WHAT: “Rogue One: A Star Wars Story”
WHEN: Hits theaters Friday, Dec. 16. The earliest showing at all locations is roughly 7 p.m.
RUNTIME: 2 hr. 13 mins.
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Since 1977, George Lucas has captivated a legion of fans who have devoted countless hours (and dollars) to the “Star Wars” franchise. According to www.statisticbrain.com, the franchise has grossed a whopping $30.2 billion – and that doesn’t even include Lucas’ estimated net worth of $3.6 billion.
According to Bloomberg.com, “Rogue One: A Star Wars Story” may see a $167 million opening box office in just the United States alone.
Set shortly before the events of 1977’s “A New Hope,” “Rogue One,” which hits theaters Friday, chronicles the mission of a ragtag group of rebels to steal the plans to the Empire’s planet-destroying Death Star. Featuring a diverse ensemble cast including Felicity Jones, Diego Luna, Forest Whitaker and Donnie Yen, the film is the closest thing to a full-on war movie ever seen in the “Star Wars” series, blending the familiar spectacle of interstellar dogfights, droids and laser battles with a gritty cinema verite style, a visceral kind of violence and a degree of moral murkiness new to the franchise.
This is the second film in the franchise produced by Disney since they coughed up $4 billion for Lucasfilms in 2012. Disney already has a second standalone planned with a “Han Solo” movie set to be released on May 25, 2018. “Episode VIII” debuting next year at this time and “Episode IX” will follow, with an as-yet-announced release date. According to Deadline, Disney plans to release a new “Star Wars” film every year through 2020, alternating between episodes of a trilogy and standalone films.
“Disney’s strategy is also about keeping “Star Wars” in consumers’ minds and feeding other parts of the company’s empire,” continued Deadline. “Already “Rogue One” characters and memorabilia are being added to Disney’s theme parks. The 6-inch, fully-poseable Jyn Erso action figure is available at Disney stores for $20.”
“The question is whether there will be box-office interest in a non-saga film,” said Doug Creutz, an analyst with Cowen & Co. “This is the first side story. What’s the interest going to be? I don’t know.”
THE VIBE: Space ships. Stormtroopers. Wicked costumes. Droids. Phenomenal special effects. Punchy one liners. Good vs evil. Darth Vader. You get the picture.
THE VERDICT: For the most part there’s little that can be said about “Star Wars” that hasn’t already been said, as a series or for this particular standalone movie. What can be said is this: “Rogue One” is going to be the hottest ticket for weekends to come.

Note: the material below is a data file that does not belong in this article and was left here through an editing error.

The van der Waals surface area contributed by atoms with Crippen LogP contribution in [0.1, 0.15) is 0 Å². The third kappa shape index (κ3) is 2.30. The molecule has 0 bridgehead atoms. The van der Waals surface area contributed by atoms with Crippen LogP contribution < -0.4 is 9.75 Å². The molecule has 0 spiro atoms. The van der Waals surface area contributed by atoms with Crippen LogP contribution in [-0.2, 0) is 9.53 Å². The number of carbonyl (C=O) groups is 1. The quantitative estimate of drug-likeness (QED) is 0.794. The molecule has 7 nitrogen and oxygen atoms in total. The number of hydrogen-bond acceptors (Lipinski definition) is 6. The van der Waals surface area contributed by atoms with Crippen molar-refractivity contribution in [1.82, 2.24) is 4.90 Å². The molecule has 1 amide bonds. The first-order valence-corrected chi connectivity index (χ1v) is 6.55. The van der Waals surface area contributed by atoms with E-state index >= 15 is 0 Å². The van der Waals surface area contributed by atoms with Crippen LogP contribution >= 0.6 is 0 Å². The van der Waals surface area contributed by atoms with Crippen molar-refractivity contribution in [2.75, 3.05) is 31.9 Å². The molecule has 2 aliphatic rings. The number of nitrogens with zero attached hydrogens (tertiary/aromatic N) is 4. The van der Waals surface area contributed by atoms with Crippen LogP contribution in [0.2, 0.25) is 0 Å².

The Los Angeles Times contributed.
Q&A with the director
“Rogue One” director Gareth Edwards talked with the Los Angeles Times in advance of the movie’s opening this week. Here, 3 questions from the interview.
Q. “Rogue One” has a grittier, more naturalistic feel than any previous “Star Wars” movie. Did you know from the start you wanted that tone?
Edwards: If I was going to do it, I felt like I just didn’t want it to be a glossy, disposable popcorn kind of blockbuster. I take my “Star Wars” quite seriously. There’s humor in the movie, but as a fan I just wanted it to feel real.
Stylistically we knew to some extent it was going to be a war movie, so we looked at footage from Vietnam, the Gulf War and World War II. In the edit, we did a rough version of the movie using pieces of war footage and photography.
It felt so strong when you took real footage from a real conflict and instead of a Huey you put in an X-wing and you put Rebel helmets on the guys who are in a trench scared for their lives. You just look at that image and go, “Oh my God, I’ve always wanted to see that.”
Q. Normally on a huge movie like this, everything is meticulously planned out and storyboarded. But by all accounts, you took a pretty loose and flexible approach throughout, with characters and scenes sometimes evolving and changing even as you were shooting.
Edwards: I spent 10 or 15 years doing visual effects and, if I learned anything from that time, it’s that you do the best work when you let things go wrong and embrace the happy accidents. Then suddenly it feels fresh and you’re somewhere new.
Q. We’re living in tense, fractured times. Obviously you couldn’t have anticipated what the zeitgeist would be when you started on “Rogue One” 2 1/2 years ago, but do you see it now through that political lens?
Edwards: We didn’t put any political slant on this whatsoever, but I’m happy that people feel that it might be relevant because it means that the story is reflecting the human condition somehow. In a modern society there shouldn’t be wars, but there’s probably as much fighting going on now as there was 2,000 years ago, if not more, which just tells you that we don’t change.
I think “Star Wars,” when done properly, should be timeless. People like to think of it as science fiction and the future, but I think it’s got more in common with history and mythology.
For me, that’s what makes “Star Wars” have meaning. OK, it’s spaceships and robots and explosions. But there’s an inner truth to it that’s speaking about the world.